Originally a site specific installation at Nollendorfplatz U Bahn Station in Berlin, this piece compares the tumulus times German writer Walter Benjamin endured living in Pre World War 2 Berlin to today’s rapidly changing, tense world. Nollendorfplatz, evaluates historical circumstances, societal values, geographic location in relation to the cult of art as it changes with advances in technology.
The train station, both the miniature used in the piece, and the specific location of the original installation is a symbolic time machine, dragging citizens backward and forward in time. The years leading up to World War 2 and the rise of the Nazi party were full of technologies that reshaped the human experience. As the technological landscape shifted people were facing political polarity, propaganda warning against “the other”, armed militant groups, a constant fear of war and economic strife. These years, which influenced Benjamins later writings are practically parallel to the years we face today as we become increasingly more connected, invent more modifying technologies, become globally connected, and face the horrifying growth of fascist regimes.
Benjamin explains in his work that we aren’t quite ready to know how to use these innovations. Unfortunately, new found technology—at the time meaning military technology, now meaning something like Twitter, is often abused by fascists and their misinformed followers. His essay, Art in the Age of Mechanical Reproduction, written after his exhile from Berlin living close to the cinema next to Nollendorfplatz, explores the authenticity of a piece of art, referring to the then new art of cinema pulling artwork from it’s purposeful time and place and showing a copy of it in a theater. This is a relevant topic in relation to the rise of Post-Net Art, and the ability to see art on your screens from anywhere in the world.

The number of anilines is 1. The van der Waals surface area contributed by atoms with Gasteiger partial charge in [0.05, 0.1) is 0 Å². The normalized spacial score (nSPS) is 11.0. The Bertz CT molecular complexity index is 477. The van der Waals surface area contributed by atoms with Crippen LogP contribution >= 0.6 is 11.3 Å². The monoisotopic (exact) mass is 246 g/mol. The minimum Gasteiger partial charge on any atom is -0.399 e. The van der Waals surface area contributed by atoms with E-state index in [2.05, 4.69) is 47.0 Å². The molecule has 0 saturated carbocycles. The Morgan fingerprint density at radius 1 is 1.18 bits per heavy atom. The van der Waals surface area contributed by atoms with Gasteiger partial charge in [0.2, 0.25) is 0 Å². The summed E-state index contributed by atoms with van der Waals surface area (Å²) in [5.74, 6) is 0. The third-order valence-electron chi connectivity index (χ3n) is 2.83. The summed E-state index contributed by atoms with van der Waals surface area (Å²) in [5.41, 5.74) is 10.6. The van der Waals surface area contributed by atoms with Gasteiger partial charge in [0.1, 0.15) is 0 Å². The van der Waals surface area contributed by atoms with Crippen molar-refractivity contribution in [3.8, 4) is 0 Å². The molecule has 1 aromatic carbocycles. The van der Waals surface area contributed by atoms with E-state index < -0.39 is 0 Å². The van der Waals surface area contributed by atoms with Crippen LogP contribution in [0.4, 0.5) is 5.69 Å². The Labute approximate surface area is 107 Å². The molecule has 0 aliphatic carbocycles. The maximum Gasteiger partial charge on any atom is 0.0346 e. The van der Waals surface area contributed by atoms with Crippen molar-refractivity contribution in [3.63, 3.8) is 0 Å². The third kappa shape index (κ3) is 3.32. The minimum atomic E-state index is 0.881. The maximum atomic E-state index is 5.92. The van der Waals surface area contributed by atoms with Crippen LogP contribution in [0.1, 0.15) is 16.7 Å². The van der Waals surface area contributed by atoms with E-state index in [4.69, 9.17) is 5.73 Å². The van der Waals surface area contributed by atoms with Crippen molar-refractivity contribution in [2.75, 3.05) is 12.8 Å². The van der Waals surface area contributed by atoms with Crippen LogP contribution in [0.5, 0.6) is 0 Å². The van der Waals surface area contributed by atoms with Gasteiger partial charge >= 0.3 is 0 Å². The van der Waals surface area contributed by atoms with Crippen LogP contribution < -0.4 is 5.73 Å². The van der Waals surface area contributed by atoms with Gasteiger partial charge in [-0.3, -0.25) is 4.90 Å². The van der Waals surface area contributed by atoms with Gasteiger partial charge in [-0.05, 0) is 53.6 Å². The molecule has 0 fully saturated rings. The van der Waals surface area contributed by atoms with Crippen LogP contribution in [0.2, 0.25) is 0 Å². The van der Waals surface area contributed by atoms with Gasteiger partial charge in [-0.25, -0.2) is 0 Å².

Some of the recordings I used in the projected film were from movies, propaganda films, and travel promotions from Germany between the years of 1931-1937. In that timespan, the first highway was built in Germany, cinemas were popping up on every corner, more and more cars were driven, and everyone traveled to far off places by plane than ever. Also interspersed are recent video and images of the station. As the viewer jumps forward and backward in time, they consider the current global situation where propaganda and technology are used as tools of destruction in relation to already manifested timelines, particularly in Benjamins lifetime Berlin, and the atrocities that followed his last train ride out of the city.